$20 Trillion in National Debt Is a Big Deal
You have probably heard by now that the gross national debt has hit the $20 trillion mark. Truth be told, this is not the most important number to be concerned with. But it is still worthy of attention if it gets us talking about the numbers that do matter: the debt held by the public as a share of the economy. And there, too, we are at a historic high.
In fact, at 77 percent of the economy, the debt has not been higher since the immediate aftermath of World War II. When Donald Trump took office, he gained the dubious distinction of entering the White House with the highest debt as a share of the economy of any new president besides Harry Truman.
Even more troubling than where the debt currently stands is where it is heading. The nonpartisan Congressional Budget Office projects that the debt will surpass the all-time high of 106 percent of the economy by 2035 — and keep rising indefinitely.
At least Truman had the benefit of a booming post-war economy as the United States led the rebuilding of Europe and a new economic era. The current situation is much different. Predictions of huge growth from some quarters aside, our aging workforce is, unfortunately, expected to limit growth significantly.
What does all this mean for the Trump administration and Congress as they tackle major items such as tax reform and infrastructure? These issues must be handled in a way that does not add to the already unsustainable debt situation.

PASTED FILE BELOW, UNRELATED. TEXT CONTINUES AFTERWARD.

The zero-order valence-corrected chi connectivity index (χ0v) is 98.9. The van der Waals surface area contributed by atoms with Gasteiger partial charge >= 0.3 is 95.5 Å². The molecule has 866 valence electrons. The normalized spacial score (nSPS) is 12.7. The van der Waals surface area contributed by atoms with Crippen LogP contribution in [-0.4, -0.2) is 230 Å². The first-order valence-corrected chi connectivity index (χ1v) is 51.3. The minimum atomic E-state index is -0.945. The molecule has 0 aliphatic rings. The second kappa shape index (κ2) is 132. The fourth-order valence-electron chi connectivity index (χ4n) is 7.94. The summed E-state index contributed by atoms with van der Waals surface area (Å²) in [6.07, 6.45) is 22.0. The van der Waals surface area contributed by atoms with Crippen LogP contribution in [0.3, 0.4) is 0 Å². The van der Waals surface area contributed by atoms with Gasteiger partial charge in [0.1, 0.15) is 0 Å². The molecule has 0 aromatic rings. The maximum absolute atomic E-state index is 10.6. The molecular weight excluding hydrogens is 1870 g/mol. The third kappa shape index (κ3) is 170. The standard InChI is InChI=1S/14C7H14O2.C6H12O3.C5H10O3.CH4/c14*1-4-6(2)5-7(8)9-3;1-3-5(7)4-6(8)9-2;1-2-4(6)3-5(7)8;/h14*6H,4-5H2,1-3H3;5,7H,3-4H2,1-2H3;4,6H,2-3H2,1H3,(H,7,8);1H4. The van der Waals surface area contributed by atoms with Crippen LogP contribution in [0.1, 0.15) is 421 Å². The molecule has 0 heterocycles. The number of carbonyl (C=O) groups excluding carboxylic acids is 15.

Pursuing an economic growth strategy is essential. But growth alone will not fix the debt. Furthermore, growth will not be sustainable over the long run if we do not address the debt.
High and rising debt will slow the growth of the economy and wages. It will also reduce investment in areas such as education, infrastructure, supports for low-income families, and funding for basic research — all which can help grow the economy and improve our standard of living. Finally, rising debt will make it harder to respond to future challenges, like another economic recession. A pro-growth agenda will only be effective if it is paired with a fix-the-debt strategy.
This will require confronting the factors driving the debt going forward: an aging population; rising health-care costs; growing interest payments on the debt; and insufficient revenue. The nonpartisan Congressional Budget Office projects that over 80 percent of government spending growth over the next decade will come from Social Security, health care, and interest on the debt. That spending is effectively on autopilot as it is not subject to the annual appropriations process.
Yes, $20 trillion is just one number. But the story behind that number matters. The fact is the national debt is large and growing no matter how you measure it, and that will have consequences for all of us. Now is the time to make the difficult decisions and find the right solutions to get the national debt under control and put the country on the right economic track.
Maya MacGuineas is head of the Campaign to Fix the Debt, a nonpartisan movement to put America on a better fiscal and economic path.